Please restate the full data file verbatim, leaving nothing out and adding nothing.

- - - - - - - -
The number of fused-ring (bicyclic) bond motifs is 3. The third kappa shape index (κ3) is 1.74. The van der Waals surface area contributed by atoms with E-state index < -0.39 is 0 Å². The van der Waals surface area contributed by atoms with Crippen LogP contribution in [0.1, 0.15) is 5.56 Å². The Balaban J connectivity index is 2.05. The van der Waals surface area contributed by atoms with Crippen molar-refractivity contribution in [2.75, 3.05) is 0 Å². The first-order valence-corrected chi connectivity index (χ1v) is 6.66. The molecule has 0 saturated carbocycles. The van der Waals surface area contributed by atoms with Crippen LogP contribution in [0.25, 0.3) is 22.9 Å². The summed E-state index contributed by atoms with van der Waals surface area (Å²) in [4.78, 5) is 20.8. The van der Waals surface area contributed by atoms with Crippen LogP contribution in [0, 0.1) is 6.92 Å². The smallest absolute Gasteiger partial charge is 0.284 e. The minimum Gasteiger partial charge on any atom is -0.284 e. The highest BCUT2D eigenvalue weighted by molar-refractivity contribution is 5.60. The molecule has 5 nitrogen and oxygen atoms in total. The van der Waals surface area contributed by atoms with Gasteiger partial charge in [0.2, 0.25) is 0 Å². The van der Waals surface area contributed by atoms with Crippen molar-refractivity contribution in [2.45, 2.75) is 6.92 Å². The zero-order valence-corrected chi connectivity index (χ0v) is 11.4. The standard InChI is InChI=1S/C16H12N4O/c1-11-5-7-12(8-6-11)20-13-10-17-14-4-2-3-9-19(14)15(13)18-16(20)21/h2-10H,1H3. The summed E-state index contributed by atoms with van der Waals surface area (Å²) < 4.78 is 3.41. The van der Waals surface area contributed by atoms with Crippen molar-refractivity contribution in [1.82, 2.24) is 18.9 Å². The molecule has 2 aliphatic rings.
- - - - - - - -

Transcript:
The number of fused-ring (bicyclic) bond motifs is 3. The third kappa shape index (κ3) is 1.74. The van der Waals surface area contributed by atoms with E-state index < -0.39 is 0 Å². The van der Waals surface area contributed by atoms with Crippen LogP contribution in [0.1, 0.15) is 5.56 Å². The Balaban J connectivity index is 2.05. The van der Waals surface area contributed by atoms with Crippen molar-refractivity contribution in [2.75, 3.05) is 0 Å². The first-order valence-corrected chi connectivity index (χ1v) is 6.66. The molecule has 0 saturated carbocycles. The van der Waals surface area contributed by atoms with Crippen LogP contribution in [0.25, 0.3) is 22.9 Å². The summed E-state index contributed by atoms with van der Waals surface area (Å²) in [4.78, 5) is 20.8. The van der Waals surface area contributed by atoms with Crippen LogP contribution in [0, 0.1) is 6.92 Å². The smallest absolute Gasteiger partial charge is 0.284 e. The minimum Gasteiger partial charge on any atom is -0.284 e. The highest BCUT2D eigenvalue weighted by molar-refractivity contribution is 5.60. The molecule has 5 nitrogen and oxygen atoms in total. The van der Waals surface area contributed by atoms with Gasteiger partial charge in [0.2, 0.25) is 0 Å². The van der Waals surface area contributed by atoms with Crippen molar-refractivity contribution in [2.45, 2.75) is 6.92 Å². The zero-order valence-corrected chi connectivity index (χ0v) is 11.4. The standard InChI is InChI=1S/C16H12N4O/c1-11-5-7-12(8-6-11)20-13-10-17-14-4-2-3-9-19(14)15(13)18-16(20)21/h2-10H,1H3. The summed E-state index contributed by atoms with van der Waals surface area (Å²) < 4.78 is 3.41. The van der Waals surface area contributed by atoms with Crippen molar-refractivity contribution in [1.82, 2.24) is 18.9 Å². The molecule has 2 aliphatic rings.